More than a month after ending her own presidential campaign, Massachusetts Sen. Elizabeth Warren has finally made her position on the 2020 presidential election clear. For weeks, Warren stayed silent, despite voters' calls for her to issue an endorsement. On Wednesday, April 15, Warren officially announced her support for former Vice President Joe Biden, and Warren's video endorsing Biden goes all in with her support.
Warren, who ended her own campaign on March 5, announced her endorsement in a brief but passionate video. "Among all the other candidates I competed with in the Democratic primary, there's no one I've agreed with 100% of the time over the years," Warren acknowledged. "But one thing I appreciate about Joe Biden is he will always tell you where he stands. When you disagree, he'll listen — and not just listen, but really hear you and treat you with respect no matter where you're coming from."
Warren's video comes on the heels of endorsements from former President Barack Obama and Vermont Sen. Bernie Sanders, who endorsed Biden on April 14 and 13, respectively. Sanders, who had been a frontrunner in the 2020 primary race, was one of the last two remaining candidates until he suspended his campaign on April 8, leaving Biden the presumptive Democratic nominee. Ahead of Sanders' departure, Warren had faced pressure to endorse either Biden or Sanders.
During the primary cycle, Warren and Biden sparred on everything from health care to the state of money in politics. But according to Warren's endorsement, despite their policy disagreements, she believes that Biden will be the leader Americans need. She cited his tribute one year after the Boston Marathon bombing, as well as his implementation of the 2009 Recovery Act, as examples of Biden's empathetic governance.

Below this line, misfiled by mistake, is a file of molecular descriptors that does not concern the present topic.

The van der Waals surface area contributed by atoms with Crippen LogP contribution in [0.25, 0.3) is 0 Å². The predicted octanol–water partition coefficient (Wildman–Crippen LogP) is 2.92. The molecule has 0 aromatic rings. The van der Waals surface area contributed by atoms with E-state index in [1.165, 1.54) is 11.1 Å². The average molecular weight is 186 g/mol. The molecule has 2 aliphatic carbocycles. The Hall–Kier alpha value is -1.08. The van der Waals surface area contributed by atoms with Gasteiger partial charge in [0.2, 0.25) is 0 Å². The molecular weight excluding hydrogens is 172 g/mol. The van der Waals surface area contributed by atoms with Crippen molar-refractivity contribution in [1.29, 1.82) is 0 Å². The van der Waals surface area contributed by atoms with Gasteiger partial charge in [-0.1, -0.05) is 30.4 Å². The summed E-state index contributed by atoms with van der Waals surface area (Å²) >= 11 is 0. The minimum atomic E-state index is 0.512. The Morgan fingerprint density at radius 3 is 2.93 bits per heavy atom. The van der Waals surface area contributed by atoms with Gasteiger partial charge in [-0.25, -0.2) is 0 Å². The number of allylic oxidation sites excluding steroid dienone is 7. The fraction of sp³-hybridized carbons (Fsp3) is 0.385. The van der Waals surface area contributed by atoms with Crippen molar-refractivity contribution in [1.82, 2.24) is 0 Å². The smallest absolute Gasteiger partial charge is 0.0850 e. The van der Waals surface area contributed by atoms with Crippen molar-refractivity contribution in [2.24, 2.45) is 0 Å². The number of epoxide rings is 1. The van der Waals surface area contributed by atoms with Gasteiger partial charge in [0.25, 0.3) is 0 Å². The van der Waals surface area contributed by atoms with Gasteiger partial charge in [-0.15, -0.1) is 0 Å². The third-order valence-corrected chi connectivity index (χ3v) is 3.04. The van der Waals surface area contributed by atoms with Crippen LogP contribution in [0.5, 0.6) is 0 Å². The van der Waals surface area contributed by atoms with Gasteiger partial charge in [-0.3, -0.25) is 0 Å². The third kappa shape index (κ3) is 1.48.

"Empathy matters, and in this moment of crisis, it is more important than ever that the next president restores Americans' faith in good, effective government," Warren said in her endorsement video. "That's why I'm proud to endorse Joe Biden as president of the United States. I've seen the vice president help a community heal."
Warren and Biden also worked together in 2010, when Warren, then a professor at Harvard Law, worked with the White House to establish the Consumer Financial Protection Bureau (CFPB). She first won her senator's seat in 2012. "Joe Biden was there at the very moment I became a senator — he swore me in," Warren recalled. "And when he did, he said, 'You gave me hell! And you're gonna do a great job.'" Warren concluded her endorsement video by urging her supporters to donate to Biden's campaign and make phone calls and texts to get out the vote.
The endorsement has fueled speculation that Biden will consider Warren as a potential running mate, per The New York Times. Neither Biden nor Warren has explicitly addressed this speculation, but Biden thanked Warren for an endorsement in a statement and applauded her for inspiring "generations of women" to "dream big and fight hard."